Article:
Friday, May 18, 2007

Down a Beer for Bertrand...

It's the birthday of British philosopher, logician, mathematician, and social critic Bertrand Russell, author of Why I Am Not A Christian and In Praise of Idleness, among myriad other interesting works.

Here's a particularly apt quote, given that today is Bike to Work Day:

"Conventional people are roused to fury by departure from convention, largely because they regard such departure as a criticism of themselves."

And another, particularly apt all the time in the land of bilk and money:

"It is preoccupation with possessions, more than anything else, that prevents us from living freely and nobly. "

And while you're toasting Mr. Russell, raise a glass to all those fine human beings who decided to depart from convention today and take their metabolically-powered vehicles, despite the looming threat of rain. À votre santé!


gmr2048 said...

man, who *wouldn't* bike in today? I mean, really. Free tshirt. Free cliff bar? Those car divers don't know what they're missing! haHA! Suckers!

AteMrYeats said...

Excellent photo.

Freewheel said...

Those are good quotes - applicable to many things.

iconoclasst said...

a-mr-y, I could swear I took that pic, but Butch claims it's his work (my idea, and perhaps my hand). Alas, my pix are usually of such execrable quality that I'm forced to yield to his memory.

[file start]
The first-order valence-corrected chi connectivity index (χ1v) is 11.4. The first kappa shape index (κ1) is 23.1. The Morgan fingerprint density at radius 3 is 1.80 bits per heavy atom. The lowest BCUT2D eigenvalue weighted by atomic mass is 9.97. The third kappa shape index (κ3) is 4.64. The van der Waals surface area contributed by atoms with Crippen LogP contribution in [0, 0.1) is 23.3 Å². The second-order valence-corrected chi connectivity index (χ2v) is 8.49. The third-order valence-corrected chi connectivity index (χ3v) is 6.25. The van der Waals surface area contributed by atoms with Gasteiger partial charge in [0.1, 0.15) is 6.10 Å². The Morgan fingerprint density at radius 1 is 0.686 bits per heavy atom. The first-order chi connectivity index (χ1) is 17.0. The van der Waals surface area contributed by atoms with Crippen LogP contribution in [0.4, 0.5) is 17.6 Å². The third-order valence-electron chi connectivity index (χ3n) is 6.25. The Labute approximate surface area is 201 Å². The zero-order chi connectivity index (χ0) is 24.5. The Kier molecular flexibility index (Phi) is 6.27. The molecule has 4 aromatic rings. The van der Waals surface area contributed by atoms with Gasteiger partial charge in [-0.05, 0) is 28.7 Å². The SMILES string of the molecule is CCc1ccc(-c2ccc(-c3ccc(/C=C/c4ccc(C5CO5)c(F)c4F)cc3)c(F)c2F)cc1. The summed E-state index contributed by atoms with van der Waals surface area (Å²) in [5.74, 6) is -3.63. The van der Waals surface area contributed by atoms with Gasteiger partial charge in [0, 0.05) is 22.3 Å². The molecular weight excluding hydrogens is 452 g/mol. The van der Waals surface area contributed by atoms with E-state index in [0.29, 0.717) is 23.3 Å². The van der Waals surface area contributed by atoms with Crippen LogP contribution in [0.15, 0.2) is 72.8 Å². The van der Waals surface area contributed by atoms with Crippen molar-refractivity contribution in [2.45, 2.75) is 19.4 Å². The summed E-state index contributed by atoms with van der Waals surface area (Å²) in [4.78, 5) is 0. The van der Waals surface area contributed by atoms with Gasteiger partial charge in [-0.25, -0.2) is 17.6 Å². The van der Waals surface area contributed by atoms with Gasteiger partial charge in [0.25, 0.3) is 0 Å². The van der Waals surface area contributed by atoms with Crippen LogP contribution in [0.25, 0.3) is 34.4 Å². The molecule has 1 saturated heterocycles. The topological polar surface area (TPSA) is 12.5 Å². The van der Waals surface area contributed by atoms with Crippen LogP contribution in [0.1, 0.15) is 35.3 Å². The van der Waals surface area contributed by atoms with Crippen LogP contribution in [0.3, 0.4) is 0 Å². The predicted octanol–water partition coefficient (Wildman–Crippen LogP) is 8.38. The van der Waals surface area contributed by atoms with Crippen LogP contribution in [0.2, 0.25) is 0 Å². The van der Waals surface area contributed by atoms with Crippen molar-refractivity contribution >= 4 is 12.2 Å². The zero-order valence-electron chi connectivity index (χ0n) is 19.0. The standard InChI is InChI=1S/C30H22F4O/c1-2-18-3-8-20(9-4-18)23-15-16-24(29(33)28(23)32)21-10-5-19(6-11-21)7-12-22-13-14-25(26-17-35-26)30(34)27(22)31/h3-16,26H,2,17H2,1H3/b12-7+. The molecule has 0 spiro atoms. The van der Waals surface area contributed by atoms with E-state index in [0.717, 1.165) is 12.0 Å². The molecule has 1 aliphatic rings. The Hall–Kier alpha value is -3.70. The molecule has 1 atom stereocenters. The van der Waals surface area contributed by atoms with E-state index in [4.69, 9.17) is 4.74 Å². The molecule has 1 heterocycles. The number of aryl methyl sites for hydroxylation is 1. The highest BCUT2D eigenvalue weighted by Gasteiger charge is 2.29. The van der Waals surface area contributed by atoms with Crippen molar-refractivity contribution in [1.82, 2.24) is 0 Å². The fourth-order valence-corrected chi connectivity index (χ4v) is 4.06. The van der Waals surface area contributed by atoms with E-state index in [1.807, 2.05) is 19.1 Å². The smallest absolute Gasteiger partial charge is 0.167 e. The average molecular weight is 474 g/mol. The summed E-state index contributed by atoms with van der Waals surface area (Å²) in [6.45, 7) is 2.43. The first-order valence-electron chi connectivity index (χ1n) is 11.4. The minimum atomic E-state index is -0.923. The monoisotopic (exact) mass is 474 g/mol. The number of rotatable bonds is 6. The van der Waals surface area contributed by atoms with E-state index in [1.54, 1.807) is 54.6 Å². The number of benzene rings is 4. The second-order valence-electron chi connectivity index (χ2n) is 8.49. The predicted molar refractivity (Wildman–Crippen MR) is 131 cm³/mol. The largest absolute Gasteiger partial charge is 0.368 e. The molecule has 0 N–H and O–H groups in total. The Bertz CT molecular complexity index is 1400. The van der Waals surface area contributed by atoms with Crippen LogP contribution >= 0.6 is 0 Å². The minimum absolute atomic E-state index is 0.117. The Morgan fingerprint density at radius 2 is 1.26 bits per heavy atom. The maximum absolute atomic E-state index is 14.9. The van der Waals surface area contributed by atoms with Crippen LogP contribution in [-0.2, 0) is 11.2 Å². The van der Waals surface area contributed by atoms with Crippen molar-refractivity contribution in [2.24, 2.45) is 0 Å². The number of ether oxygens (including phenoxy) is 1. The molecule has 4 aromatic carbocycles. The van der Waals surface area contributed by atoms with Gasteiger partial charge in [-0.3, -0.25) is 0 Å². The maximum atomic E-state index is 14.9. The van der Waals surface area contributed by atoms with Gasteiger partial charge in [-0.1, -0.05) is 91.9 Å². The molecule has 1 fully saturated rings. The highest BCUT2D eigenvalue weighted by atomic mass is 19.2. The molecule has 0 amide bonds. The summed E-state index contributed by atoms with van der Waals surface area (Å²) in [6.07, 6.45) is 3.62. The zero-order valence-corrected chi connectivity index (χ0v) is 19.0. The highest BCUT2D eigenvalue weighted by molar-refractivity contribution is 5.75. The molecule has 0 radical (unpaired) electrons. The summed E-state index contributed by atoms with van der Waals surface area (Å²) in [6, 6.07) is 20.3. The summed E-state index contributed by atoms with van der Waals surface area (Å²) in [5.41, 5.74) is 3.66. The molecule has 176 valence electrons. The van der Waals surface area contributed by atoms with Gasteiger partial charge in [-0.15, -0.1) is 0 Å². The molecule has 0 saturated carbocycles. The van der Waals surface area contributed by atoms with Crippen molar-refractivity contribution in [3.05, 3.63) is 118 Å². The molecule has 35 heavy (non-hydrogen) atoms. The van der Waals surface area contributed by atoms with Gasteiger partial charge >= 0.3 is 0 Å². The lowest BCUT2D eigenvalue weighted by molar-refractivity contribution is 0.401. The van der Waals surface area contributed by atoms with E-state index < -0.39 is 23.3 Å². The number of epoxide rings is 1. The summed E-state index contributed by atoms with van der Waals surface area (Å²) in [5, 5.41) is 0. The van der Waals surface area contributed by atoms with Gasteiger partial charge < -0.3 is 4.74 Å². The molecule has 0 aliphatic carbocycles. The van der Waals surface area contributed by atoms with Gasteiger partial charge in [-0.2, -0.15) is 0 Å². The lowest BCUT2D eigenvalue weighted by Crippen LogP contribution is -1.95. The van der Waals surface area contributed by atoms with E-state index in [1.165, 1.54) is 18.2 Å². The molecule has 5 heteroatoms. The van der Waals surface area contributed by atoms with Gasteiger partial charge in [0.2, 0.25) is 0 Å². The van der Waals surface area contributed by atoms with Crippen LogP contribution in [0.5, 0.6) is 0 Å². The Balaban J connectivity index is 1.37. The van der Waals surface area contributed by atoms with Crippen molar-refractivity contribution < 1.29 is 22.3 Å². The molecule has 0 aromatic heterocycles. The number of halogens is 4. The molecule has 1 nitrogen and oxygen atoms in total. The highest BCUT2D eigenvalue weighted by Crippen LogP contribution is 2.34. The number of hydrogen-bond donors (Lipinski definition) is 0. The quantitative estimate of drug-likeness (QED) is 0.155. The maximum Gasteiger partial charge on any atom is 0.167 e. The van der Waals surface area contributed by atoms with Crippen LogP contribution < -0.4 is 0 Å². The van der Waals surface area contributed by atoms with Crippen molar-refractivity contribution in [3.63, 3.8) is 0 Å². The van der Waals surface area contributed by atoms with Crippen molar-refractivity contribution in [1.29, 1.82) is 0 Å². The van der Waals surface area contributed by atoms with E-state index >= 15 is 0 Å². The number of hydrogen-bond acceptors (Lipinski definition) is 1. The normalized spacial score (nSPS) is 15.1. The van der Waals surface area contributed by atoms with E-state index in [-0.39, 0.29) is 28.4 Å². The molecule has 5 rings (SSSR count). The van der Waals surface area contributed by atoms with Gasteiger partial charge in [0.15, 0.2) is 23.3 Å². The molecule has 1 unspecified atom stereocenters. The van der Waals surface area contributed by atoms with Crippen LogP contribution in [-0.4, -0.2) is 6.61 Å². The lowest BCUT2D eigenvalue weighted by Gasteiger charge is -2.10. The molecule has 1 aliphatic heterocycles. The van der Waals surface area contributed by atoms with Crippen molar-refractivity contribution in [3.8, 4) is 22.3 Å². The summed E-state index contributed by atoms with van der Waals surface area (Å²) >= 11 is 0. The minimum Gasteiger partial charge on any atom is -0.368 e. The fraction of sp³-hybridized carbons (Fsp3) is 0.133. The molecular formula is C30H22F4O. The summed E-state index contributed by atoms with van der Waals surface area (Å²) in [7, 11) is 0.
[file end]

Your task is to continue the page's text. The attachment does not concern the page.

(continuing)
DT said...

I remember that pic, it's from Pizza Paradiso. I've got a couple pics like that, so I wouldn't be surprised if both you and Bush took the same pics...

Kent said...

Dr. Iconoclasst,

I have aspired for many years to study philosophy and have dabbled in an amateur would seem that you're a venerable sage.... I've read a bit and taken an intro to Philosphy course at NOVA (mostly the Greeks) and was wondering, if you could recommend one read - a first read - to someone trying to break the surface...what would it be?

Oh and you're right on, that Pampered Peddlers guy is missing the point entirely. From my experience though, there's no point bothering with dudes like that, they'll never get it.


iconoclasst said...

buKit -

"Venerable sage"...ha! (Sorry, had to laugh.) "Venerable bullshit arteest" is probably much closer to the truth. Bit of a dabbler myself, and of the genus amateur, to be sure.

Listing but one text is tough (impossible?), because some materials are bona fide philosophy, while others are considered social criticism/commentary. And really, anyone who claims (s)he has a favorite philosophical work probably hasn't read much philosophy, n'est ce pas?

Thus, the following list of what I (and, more importantly, some true venerable sages) consider seminal works, some more accessible than others, and presented in no particular order other than that dictated extemporaneously by the tyranny of the subconscious mind (see what I mean by “venerable bullshit arteest”?):

Friedrich Nietzsche - Beyond Good and Evil and Human, All Too Human
Henri Lefebvre - The Production of Space
Jean Baudrillard - Simulacra and Simulation and Symbolic Exchange and Death
Guy Debord - Society of the Spectacle
Raoul Vaneigem - The Revolution of Everyday Life and Declaration of the Rights of Human Beings
Martin Heidegger - Being and Time
Maurice Merleau-Ponty - Phenomenology of Perception
Pierre Bourdieu - Language and Symbolic Power

I deliberately avoided some of the more ponderous works from certain philosophers/critics (can you say “Sartre” and “Kant” and “Hegel”?) and also tried to keep it relatively contemporary, interesting? Mix and match as you see fit.

gwadzilla said...


did you put absynthe on your cheerios?